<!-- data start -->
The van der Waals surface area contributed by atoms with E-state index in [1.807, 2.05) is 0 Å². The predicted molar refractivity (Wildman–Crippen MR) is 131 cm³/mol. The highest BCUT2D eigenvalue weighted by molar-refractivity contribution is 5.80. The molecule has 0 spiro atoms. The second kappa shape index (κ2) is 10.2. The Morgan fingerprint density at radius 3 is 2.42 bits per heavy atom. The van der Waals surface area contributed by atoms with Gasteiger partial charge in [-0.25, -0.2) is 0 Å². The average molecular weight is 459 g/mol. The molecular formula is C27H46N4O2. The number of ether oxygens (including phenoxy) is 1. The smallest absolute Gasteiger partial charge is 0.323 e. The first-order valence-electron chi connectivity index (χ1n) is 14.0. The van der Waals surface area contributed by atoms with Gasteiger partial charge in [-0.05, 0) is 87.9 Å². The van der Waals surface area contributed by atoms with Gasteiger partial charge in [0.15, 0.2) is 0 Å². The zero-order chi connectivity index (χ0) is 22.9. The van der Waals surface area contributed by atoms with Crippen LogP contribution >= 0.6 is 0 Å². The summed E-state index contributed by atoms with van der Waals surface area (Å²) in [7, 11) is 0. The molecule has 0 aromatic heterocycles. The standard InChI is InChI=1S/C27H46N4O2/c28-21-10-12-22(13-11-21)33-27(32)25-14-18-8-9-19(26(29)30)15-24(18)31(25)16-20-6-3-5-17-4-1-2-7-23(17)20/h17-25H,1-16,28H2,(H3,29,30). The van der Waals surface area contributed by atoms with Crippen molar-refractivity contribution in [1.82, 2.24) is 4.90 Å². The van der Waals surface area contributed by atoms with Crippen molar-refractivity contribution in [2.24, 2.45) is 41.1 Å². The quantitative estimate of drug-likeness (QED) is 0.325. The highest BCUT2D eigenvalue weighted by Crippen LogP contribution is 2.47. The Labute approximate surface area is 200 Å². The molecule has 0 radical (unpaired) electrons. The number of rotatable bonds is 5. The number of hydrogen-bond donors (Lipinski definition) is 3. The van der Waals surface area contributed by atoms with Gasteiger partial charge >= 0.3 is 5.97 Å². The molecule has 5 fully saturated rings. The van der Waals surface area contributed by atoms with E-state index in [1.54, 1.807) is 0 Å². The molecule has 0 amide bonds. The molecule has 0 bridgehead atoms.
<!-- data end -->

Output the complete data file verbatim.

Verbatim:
The van der Waals surface area contributed by atoms with E-state index in [1.807, 2.05) is 0 Å². The predicted molar refractivity (Wildman–Crippen MR) is 131 cm³/mol. The highest BCUT2D eigenvalue weighted by molar-refractivity contribution is 5.80. The molecule has 0 spiro atoms. The second kappa shape index (κ2) is 10.2. The Morgan fingerprint density at radius 3 is 2.42 bits per heavy atom. The van der Waals surface area contributed by atoms with Gasteiger partial charge in [-0.25, -0.2) is 0 Å². The average molecular weight is 459 g/mol. The molecular formula is C27H46N4O2. The number of ether oxygens (including phenoxy) is 1. The smallest absolute Gasteiger partial charge is 0.323 e. The first-order valence-electron chi connectivity index (χ1n) is 14.0. The van der Waals surface area contributed by atoms with Gasteiger partial charge in [-0.05, 0) is 87.9 Å². The van der Waals surface area contributed by atoms with Gasteiger partial charge in [0.15, 0.2) is 0 Å². The zero-order chi connectivity index (χ0) is 22.9. The van der Waals surface area contributed by atoms with Crippen LogP contribution >= 0.6 is 0 Å². The summed E-state index contributed by atoms with van der Waals surface area (Å²) in [7, 11) is 0. The molecule has 0 aromatic heterocycles. The standard InChI is InChI=1S/C27H46N4O2/c28-21-10-12-22(13-11-21)33-27(32)25-14-18-8-9-19(26(29)30)15-24(18)31(25)16-20-6-3-5-17-4-1-2-7-23(17)20/h17-25H,1-16,28H2,(H3,29,30). The van der Waals surface area contributed by atoms with Crippen molar-refractivity contribution in [1.82, 2.24) is 4.90 Å². The van der Waals surface area contributed by atoms with Crippen molar-refractivity contribution in [2.24, 2.45) is 41.1 Å². The quantitative estimate of drug-likeness (QED) is 0.325. The highest BCUT2D eigenvalue weighted by Crippen LogP contribution is 2.47. The Labute approximate surface area is 200 Å². The molecule has 0 radical (unpaired) electrons. The number of rotatable bonds is 5. The number of hydrogen-bond donors (Lipinski definition) is 3. The van der Waals surface area contributed by atoms with Gasteiger partial charge >= 0.3 is 5.97 Å². The molecule has 5 fully saturated rings. The van der Waals surface area contributed by atoms with E-state index in [1.54, 1.807) is 0 Å². The molecule has 0 amide bonds. The molecule has 0 bridgehead atoms.